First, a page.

• BOARD BUSINESS REVIEW, for downloadable electronic publications about business.
  • THE WONDER DRUG, for analgesic, anti-pyretic and anti-inflammatory preparations.

The typical choices to address a rejection of registration on the Principal Register are either to (a) argue with the Examining Attorney (via interview and/or a written response) that the mark is not “merely descriptive” but is suggestive of some attribute about the goods or services, and thus should be registrable on the Principal Register, or (b) assemble and submit evidence of acquired distinctiveness, (sometimes called “secondary meaning”), or (c) amend to the Supplemental Register. The cost and effort of options (a) and (b) is typically significantly more than that of option (c), amending to the Supplemental Register.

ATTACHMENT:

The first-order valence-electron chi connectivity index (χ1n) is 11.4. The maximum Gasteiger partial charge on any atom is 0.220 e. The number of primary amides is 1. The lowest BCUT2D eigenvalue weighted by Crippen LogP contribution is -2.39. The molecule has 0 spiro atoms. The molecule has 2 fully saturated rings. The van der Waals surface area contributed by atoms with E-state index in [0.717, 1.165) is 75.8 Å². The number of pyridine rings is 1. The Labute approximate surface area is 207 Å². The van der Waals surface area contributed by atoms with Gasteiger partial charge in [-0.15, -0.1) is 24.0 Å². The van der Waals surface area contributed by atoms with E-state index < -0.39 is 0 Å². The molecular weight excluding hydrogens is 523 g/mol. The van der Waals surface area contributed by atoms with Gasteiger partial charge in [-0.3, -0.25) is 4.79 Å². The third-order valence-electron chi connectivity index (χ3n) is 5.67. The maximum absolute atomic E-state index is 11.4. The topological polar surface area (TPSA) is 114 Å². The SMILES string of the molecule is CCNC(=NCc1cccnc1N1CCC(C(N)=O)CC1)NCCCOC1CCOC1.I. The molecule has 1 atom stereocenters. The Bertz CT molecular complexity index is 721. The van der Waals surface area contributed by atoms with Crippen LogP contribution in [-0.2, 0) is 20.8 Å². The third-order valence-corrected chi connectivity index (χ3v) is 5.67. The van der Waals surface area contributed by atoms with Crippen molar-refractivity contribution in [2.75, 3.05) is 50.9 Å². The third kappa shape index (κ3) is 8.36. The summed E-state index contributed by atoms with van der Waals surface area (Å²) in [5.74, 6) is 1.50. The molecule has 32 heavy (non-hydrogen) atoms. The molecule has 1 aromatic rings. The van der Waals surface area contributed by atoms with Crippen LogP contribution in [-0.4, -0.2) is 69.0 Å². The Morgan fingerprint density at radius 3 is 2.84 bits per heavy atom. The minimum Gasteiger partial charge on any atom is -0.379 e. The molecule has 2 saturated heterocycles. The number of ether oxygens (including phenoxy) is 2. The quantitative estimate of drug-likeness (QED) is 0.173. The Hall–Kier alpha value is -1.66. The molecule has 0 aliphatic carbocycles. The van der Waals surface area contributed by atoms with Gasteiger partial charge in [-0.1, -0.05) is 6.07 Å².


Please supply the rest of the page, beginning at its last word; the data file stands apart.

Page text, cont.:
What are the differences between these two registers, and which option should you choose?

Principal Register – Registration on the Principal Register is desirable for several reasons:

  1. Confers the right to use the registration symbol ®.
  2. Makes the mark “findable” by search engines and tools, so that third parties selecting their new marks or registrations can find your mark – and hopefully be dissuaded from adopting a mark similar to yours.
  3. Provides constructive notice of the registrant’s claim to ownership of the mark. 35 U.S.C. § 1072.
  4. Registration establishes constructive use of the mark since the filing date of the application and confers a right of priority nationwide in effect, subject to certain limitations. 15 U.S.C. § 1057(c). This means that the registrant can prevent another person or entity from using the same or a confusingly similar mark anywhere in the U.S. (subject to the other mark having been used before the date of first use of the registered mark).
  5. Serves as prima facie evidence that the registration is valid, that the registrant owns the mark, and that the owner has the exclusive right to use the mark in commerce. 15 U.S.C. § 1057(b).